Nova Scotia information and privacy watchdog cites concerning trends in government performance

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WATCH: In her final report as Nova Scotia’s information and privacy commissioner, Catherine Tully points to the massive changes in how personal information is stored as a main factor in making cybersecurity and privacy a top priority for government. Jeremy Keefe reports – Jun 5, 2019

Nova Scotia’s information and privacy commissioner released the 2018-2019 annual report on Wednesday, which highlights a number of concerning trends in Nova Scotia.

The report also details the “extraordinary” increase in the caseload of the Office of the Information and Privacy Commissioner and the challenges it faces with very limited resources.

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Commissioner Catherine Tully says in the report there were some highlights for the office, including that an increased number of Nova Scotians attended OIPC training events, stating that more than 1,100 Nova Scotians attended.

There was also 100 per cent compliance with informal recommendations from public bodies, and that 79 per cent of review report recommendations were accepted in whole or in part by them.

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But government departments continue to be the least likely of all public bodies to fully accept the commissioner’s recommendations, says the report.

Government is taking longer to process access-to-information requests

In 2018/2019, government departments fully accepted only 40 per cent of recommendations compared with other public bodies, municipal bodies and health custodians which fully accepted 62 per cent of recommendations, according to the report.

Government departments are also the least likely to agree to an informal resolution of an access review. The overall informal resolution rate was just 81 per cent resolving only 66 per cent of cases, compared to 88 per cent by all other public bodies, municipal bodies and health custodians.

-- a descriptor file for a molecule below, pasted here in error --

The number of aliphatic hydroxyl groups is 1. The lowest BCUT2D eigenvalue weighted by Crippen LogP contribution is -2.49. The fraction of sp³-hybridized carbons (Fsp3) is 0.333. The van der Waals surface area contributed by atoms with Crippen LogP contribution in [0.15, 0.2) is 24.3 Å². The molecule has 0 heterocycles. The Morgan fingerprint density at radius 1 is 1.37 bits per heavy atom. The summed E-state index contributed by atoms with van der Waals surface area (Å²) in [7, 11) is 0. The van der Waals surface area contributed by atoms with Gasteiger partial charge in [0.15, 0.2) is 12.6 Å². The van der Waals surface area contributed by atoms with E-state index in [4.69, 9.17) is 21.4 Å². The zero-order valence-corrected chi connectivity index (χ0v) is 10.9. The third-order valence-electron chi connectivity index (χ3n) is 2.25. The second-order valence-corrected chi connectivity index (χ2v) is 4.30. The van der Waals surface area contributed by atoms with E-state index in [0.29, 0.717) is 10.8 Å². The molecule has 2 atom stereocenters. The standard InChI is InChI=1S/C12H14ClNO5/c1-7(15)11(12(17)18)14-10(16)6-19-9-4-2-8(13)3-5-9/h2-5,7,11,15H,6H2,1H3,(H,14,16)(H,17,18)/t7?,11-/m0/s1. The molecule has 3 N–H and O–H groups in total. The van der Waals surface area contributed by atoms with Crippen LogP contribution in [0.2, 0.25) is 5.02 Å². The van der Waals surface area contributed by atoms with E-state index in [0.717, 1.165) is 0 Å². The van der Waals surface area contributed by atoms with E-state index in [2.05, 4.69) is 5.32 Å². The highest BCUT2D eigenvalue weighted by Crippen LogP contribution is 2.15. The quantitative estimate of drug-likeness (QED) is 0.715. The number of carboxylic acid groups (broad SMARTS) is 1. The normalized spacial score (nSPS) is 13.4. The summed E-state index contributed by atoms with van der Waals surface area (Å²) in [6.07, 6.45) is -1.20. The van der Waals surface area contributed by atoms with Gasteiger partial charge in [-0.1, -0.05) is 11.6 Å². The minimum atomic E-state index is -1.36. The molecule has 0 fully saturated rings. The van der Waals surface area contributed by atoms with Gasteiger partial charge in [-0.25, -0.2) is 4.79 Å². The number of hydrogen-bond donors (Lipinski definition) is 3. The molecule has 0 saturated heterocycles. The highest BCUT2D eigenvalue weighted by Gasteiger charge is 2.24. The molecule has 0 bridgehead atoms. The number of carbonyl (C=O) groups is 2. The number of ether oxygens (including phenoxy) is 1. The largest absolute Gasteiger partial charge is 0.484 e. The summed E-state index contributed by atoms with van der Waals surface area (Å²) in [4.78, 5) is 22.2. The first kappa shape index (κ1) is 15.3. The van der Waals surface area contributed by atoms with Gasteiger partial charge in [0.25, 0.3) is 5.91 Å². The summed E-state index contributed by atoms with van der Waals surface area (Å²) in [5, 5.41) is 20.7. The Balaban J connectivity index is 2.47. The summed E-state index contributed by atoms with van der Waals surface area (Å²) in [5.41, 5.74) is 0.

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Tully also says there are some worrying signs that the government is taking longer to process access-to-information requests.

According to the report, there has been a 50 per cent increase in the number of applications refused by the government and which were filed over the last year.

In an effort to promote openness and accountability, the OIPC began working on a new guidance series focused on the duty to assist aimed at public bodies and municipalities.

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The first guide suggests that the best way to satisfy the duty to assist is to meaningfully communicate with the applicant and the second guide states that the public body/municipality should conduct an adequate search for records.

If the responsive record includes third-party information, the third guide suggests that part of meeting the duty to assist includes providing timely notice to third parties in accordance with the steps and timelines set out in the law.

Working at and over capacity

The Office of the Information and Privacy Commissioner has resolved over 479 files in 2018/2019, compared to 133 files in 2013.

Tully said in the report that it is a four-fold increase in file resolutions with only one new position added to the office in the past five years.

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“While we exponentially increased the number of matters, we resolved in each of the past five years, the number of new matters coming into this office has also increased,” Tully stated in the report.

She said the office cannot reduce the backlog pile while keeping up with the increase of new files. The office had the backlog down to just one year, but it is now growing again and will likely reach three years in the near future.

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The future of access and privacy rights in Nova Scotia depends on us keeping pace with technology and ensuring that our rights are subject to meaningful and effective oversight,” said Tully.

“It will take courage and determination on the part of politicians and likely a push from the public to bring our access and privacy laws into the 21st century,” she added.

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